I had the privilege of sitting down with a recruiter and mentor to ask him what he’s looking for and how to increase your odds of passing the mentor session.
First, how does the process work?
- You fill out the application online and/or in the iPhone or Android app
- You watch videos to explain the mentor process and driving for Lyft
- You may or may not be contacted by a local recruiter. If you finish your application right away and hit the Request Mentor button you will be connected directly to a mentor. If you fill out the application and get an error or stop before requesting a mentor you will be put in the pipeline of one of the local Recruiters. Recruiters are peer drivers and you should think of them as power mentors. They are independent contractors just like you will be, but they do have a contact at Lyft corporate to help them fix issues such as the wrong address or license number.
- When you hit the Request Mentor button it triggers the DMV check. If you pass you get a mentor. If you fail due to failing the driving requirements you are done. This post cannot help you with that. You must be in your city’s coverage area to do this and it must be during mentor hours (7 am to 5 pm in the winter and 7 am to 6 pm in the summer).
- You meet your mentor and do you Welcome Ride. Your mentor may be your recruiter, it may be someone who was online when you hit the button, it may be your friend who is a mentor. They check out your car, take pictures, go for a 10-15 minute ride. It should take 45 minutes to an hour overall.
- After the welcome ride Lyft does the background check and also makes sure everything is in line with your car, insurance, etc. I want to emphasize this…You may still be denied even if your mentor passes you. You can get through to a mentor with a 2-door car, invalid insurance, a basic flip phone from 1999. It happens. Make sure you are familiar with the requirements in advance so the only thing remaining is the approval of a Lyft mentor.
ULC: Welcome to Uber Lyft Chat Mr. Power Mentor.
PM: Thanks for inviting me.
ULC: Tell us a little about yourself
PM: I’ve been driving for Lyft since around April 2014 and I’ve been a mentor since June and a recruiter since July. In that time I’ve mentored over 250 potential drivers.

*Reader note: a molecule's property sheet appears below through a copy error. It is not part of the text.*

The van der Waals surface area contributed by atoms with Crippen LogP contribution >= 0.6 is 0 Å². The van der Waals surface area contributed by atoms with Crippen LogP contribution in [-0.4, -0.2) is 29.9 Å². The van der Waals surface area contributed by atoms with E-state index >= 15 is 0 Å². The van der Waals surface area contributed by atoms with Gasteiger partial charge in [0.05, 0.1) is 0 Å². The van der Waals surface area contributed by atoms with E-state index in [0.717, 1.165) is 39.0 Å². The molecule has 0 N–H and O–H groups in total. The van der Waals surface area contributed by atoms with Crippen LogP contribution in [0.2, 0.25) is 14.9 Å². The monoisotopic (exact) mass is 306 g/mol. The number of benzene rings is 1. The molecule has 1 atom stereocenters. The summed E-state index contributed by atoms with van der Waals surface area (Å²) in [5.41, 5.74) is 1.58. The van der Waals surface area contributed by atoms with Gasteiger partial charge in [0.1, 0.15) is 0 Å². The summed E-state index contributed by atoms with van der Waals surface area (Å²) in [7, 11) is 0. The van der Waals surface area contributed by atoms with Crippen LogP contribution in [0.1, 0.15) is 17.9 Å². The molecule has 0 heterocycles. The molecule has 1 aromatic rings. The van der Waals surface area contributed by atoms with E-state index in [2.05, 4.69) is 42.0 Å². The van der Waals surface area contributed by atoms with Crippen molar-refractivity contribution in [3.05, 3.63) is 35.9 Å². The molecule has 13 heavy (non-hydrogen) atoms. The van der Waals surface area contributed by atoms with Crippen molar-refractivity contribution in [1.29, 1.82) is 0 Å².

ULC: So you know what you’re talking about. Let’s start with the recruitment process. How does that work?
PM: When someone starts filling out the application they trigger to the pipeline of one of the recruiters in the city. If the recruiter gets that person to a mentor session they receive a bonus.
ULC: Sounds like easy money.
PM: Not really. Only maybe 1 out of every 5 people will make it to a mentor session. The others may not have the right phone or car, they may be too young, they may not have been licensed to drive very long or they may still have a license and plates in another state. They all show up in the recruiter pipeline and the recruiter has to weed them out without pay. Then there are people who thought they were just signing up to be a passenger or others who filled out the application with no intention to drive. I still have to contact them all regularly until they decide to either go for a welcome ride or ask to be taken off the list. Lyft also uses cryptic error codes such as “connection issue” to indicate that you have an out of state drivers license or you entered a mailing address that doesn’t match your license. I have to convince you that you really have an error in the application and not a connection issue and then I have to get that fixed by Lyft so you can be mentored. Other people set up 5 accounts and they all need to be merged to allow you to be mentored. If you get an error don’t just keep applying over and over from your friends’ phones!